*Originally posted by joe shmo*

**Your right, with the effects of relativity c is the actual limiting velocity. I think he just wanted to see if there existed a limiting velocity that would occurr in the practical realm of velocity( actually I don't know much about physics either, you probably no more ðŸ™‚).
**

However, throw in some air resistance there is probably a limiting velocity.

I'm not all too sure about this, this is outside the courses I followed ðŸ™‚

Here's my input.

A power of 1 Watt mean that 1J of energy is converted per second.

Since the source of the energy is not specified I'll assume it's some sort of engine.

Per second the kinetic energy 0.5*1*v^2 will increase by 1 J

Assuming v(0) = 0 we have K(t) = t, or mv^2 = 2t, or v^2 = 2t/m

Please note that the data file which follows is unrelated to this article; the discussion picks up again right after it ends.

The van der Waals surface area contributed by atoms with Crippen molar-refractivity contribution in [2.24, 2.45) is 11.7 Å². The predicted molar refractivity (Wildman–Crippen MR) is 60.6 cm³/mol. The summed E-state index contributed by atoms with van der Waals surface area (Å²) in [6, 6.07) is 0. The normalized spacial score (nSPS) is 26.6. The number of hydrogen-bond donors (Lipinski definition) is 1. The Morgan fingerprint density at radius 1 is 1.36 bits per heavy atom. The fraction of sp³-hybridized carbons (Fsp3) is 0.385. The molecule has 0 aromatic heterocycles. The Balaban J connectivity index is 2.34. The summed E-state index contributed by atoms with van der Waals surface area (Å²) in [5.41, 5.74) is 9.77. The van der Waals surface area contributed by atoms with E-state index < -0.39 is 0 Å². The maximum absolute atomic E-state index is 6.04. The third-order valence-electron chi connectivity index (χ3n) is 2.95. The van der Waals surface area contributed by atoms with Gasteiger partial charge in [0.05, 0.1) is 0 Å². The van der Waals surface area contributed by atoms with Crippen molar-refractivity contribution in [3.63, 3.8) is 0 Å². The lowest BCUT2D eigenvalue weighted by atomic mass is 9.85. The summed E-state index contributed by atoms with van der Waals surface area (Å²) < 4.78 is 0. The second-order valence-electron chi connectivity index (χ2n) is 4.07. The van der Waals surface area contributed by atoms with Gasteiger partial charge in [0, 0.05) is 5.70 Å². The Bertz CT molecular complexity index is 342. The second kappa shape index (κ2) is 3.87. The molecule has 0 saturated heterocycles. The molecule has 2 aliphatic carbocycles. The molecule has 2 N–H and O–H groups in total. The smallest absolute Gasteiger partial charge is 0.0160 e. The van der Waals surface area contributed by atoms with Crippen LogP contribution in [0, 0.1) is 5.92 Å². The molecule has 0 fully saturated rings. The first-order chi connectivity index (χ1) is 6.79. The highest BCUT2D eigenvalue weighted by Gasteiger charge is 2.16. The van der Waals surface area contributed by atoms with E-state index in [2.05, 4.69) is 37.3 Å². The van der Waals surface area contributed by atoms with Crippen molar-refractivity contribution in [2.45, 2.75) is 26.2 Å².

This gives us a formula for the speed: v = sqrt(2t).

Therefore there is no maximm speed, aside for relativistic effects.

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Should the mass itself be converted into energy then we have:

E = 1*c^2

We calculate the Kinetic energy at the point that the last bit of mass is converted:

K = 0,5 * 1 * v^2 = 1*c^2 ---> v = c*sqrt(2)

If somehow the energflow is capped when the mass reaches speed c we have

1*c^2 - 0,5*1*c^2 = 0,5*c^2 joules of energy left, wich corresponds to

m = E/c^2 = 0,5 kg

All this seems a bit odd, but then again a contant energyconvertion means a constant increase of kinetic energy.